Reading an editorial in the Christian Century magazine, I ran across the statement that Jesus “was with God and was God in the beginning.”
I think this is a misstatement that confuses our understanding of Jesus and makes God more distant instead of bringing God closer. Here’s why.
Jesus was a person. He was born, grew up, worked as a carpenter, went to the river to be baptized by his cousin when he was about 30 years old, was tested in the wilderness, engaged in public ministry and taught a group of disciples for about 3 years, was arrested, killed and raised to new life.
We also believe about Jesus that in him God was incarnate. God was present in him in a way we can never fully understand. Our creeds say about him that he was fully God and fully human. He brought God close. He shows us God’s face. He is the most complete revelation of God we have, as we look at his manner of life, his teaching, his self-giving, his authority over evil powers, his love and sacrifice.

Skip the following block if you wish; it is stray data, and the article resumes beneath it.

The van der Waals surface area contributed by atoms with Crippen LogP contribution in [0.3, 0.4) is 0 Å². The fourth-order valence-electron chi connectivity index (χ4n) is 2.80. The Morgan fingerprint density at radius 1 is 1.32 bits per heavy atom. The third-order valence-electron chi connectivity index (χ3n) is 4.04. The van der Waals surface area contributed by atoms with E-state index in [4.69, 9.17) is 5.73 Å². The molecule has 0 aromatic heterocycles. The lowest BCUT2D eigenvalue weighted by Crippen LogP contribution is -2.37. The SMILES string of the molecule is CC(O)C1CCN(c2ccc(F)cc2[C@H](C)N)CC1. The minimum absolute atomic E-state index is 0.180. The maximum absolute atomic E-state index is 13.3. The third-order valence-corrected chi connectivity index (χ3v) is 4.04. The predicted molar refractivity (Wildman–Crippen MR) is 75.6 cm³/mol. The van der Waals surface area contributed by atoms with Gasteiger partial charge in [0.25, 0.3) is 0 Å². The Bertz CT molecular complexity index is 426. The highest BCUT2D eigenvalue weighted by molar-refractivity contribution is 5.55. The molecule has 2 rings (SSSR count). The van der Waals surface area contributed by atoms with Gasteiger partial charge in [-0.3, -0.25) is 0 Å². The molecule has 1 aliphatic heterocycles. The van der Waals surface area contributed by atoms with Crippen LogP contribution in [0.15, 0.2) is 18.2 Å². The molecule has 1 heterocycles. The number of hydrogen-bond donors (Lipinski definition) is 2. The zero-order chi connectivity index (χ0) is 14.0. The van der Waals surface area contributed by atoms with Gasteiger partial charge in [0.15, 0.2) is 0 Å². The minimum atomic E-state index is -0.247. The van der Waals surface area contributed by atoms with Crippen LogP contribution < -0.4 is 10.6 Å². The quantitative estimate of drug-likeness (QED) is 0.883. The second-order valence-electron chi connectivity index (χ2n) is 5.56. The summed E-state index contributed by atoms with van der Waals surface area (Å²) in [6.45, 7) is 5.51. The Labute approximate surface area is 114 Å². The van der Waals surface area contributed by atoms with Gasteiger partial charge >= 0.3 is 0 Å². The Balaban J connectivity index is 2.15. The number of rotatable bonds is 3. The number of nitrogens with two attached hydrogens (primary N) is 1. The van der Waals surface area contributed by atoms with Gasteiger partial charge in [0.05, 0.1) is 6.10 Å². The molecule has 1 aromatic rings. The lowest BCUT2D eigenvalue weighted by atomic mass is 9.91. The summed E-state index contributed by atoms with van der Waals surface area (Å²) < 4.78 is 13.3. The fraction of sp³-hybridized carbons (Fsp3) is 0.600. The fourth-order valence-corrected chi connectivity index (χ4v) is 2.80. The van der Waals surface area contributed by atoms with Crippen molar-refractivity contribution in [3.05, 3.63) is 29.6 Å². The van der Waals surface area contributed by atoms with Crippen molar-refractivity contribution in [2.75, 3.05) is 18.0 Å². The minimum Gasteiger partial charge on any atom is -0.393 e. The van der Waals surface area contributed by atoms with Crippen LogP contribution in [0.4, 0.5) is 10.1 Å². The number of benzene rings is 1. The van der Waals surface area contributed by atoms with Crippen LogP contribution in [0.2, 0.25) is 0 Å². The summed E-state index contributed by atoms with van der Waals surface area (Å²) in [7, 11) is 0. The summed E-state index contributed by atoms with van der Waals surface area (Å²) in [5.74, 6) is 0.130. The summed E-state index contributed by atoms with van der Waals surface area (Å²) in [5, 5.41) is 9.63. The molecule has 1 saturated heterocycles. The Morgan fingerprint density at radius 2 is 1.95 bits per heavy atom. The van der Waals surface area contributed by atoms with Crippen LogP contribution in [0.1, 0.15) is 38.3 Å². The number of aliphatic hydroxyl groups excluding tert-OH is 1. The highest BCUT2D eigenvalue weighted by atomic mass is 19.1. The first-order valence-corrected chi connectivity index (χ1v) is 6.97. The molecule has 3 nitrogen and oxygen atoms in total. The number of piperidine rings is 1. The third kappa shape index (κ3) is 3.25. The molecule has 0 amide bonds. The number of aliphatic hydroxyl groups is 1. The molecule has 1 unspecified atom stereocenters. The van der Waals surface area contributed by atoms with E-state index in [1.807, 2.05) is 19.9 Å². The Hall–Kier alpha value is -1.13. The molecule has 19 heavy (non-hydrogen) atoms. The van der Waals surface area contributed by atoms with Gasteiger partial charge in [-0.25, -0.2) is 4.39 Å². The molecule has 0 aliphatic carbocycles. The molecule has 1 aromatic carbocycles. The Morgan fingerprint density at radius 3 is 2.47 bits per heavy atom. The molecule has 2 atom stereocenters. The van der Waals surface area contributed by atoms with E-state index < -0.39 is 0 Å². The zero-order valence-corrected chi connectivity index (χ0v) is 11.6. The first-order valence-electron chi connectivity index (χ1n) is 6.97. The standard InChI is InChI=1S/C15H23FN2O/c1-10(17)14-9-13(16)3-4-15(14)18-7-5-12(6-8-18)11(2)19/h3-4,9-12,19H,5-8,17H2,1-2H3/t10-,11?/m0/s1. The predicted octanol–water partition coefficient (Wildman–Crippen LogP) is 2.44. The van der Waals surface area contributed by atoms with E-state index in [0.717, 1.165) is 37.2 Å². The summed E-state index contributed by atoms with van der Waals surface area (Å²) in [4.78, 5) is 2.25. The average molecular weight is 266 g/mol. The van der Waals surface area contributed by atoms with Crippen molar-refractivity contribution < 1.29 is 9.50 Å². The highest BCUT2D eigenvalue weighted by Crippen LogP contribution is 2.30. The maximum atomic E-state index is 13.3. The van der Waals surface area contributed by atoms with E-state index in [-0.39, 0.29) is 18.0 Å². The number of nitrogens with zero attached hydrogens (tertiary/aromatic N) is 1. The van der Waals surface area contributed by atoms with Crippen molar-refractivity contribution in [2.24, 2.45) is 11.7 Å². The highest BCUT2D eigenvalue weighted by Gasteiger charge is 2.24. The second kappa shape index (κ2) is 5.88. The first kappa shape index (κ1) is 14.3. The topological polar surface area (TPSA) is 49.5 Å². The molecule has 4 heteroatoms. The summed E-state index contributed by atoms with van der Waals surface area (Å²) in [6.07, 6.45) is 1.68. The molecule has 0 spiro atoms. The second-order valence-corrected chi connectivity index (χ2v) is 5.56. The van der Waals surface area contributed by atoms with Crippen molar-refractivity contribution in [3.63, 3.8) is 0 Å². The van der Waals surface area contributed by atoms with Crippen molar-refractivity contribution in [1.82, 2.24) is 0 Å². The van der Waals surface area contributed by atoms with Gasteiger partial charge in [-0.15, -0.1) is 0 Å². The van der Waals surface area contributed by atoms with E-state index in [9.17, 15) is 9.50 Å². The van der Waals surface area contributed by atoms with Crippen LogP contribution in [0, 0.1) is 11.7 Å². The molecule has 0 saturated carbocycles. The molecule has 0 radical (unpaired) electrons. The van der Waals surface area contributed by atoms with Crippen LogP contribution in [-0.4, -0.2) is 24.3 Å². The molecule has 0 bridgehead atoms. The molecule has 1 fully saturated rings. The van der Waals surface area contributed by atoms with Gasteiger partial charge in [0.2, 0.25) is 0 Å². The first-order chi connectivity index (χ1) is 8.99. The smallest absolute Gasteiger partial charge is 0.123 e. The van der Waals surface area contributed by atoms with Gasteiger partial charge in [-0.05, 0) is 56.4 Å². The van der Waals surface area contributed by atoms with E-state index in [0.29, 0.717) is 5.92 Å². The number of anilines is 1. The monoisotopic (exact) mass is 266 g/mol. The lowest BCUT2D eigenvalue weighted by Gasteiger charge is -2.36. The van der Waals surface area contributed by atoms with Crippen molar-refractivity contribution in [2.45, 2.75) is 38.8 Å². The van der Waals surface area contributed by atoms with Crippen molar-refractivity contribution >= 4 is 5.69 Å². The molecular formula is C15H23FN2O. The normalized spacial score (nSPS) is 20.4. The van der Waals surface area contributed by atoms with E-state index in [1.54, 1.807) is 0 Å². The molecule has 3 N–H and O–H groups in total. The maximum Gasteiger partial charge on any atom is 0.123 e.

The Gospel of John tells us that “the Word became flesh and lived among us.” It is the eternal Word that was with God in the beginning, not Jesus. It’s important to make a distinction between the eternal Word and Jesus. Jesus was not eternal. He was a real, flesh and blood person, in whom God took up residence and walked the earth.
To say that Jesus came from heaven makes him more distant, makes him less human, removes him from the common experience he shared with us, his brothers and sisters.
Maybe for you this is an esoteric point. But I think it is crucial. In Jesus, God showed us that “matter matters.” God showed that the life we live in the flesh is being redeemed and being filled with divine presence. We have been made part of a new reality (Jesus called it the “kingdom of heaven”) as we are joined to our Lord in baptism and share his Table. We bear his healing presence in the world. We are, together, an extension of his incarnation. God is present in us. To the degree that we give ourselves to him, we continue his work of bringing life to the world.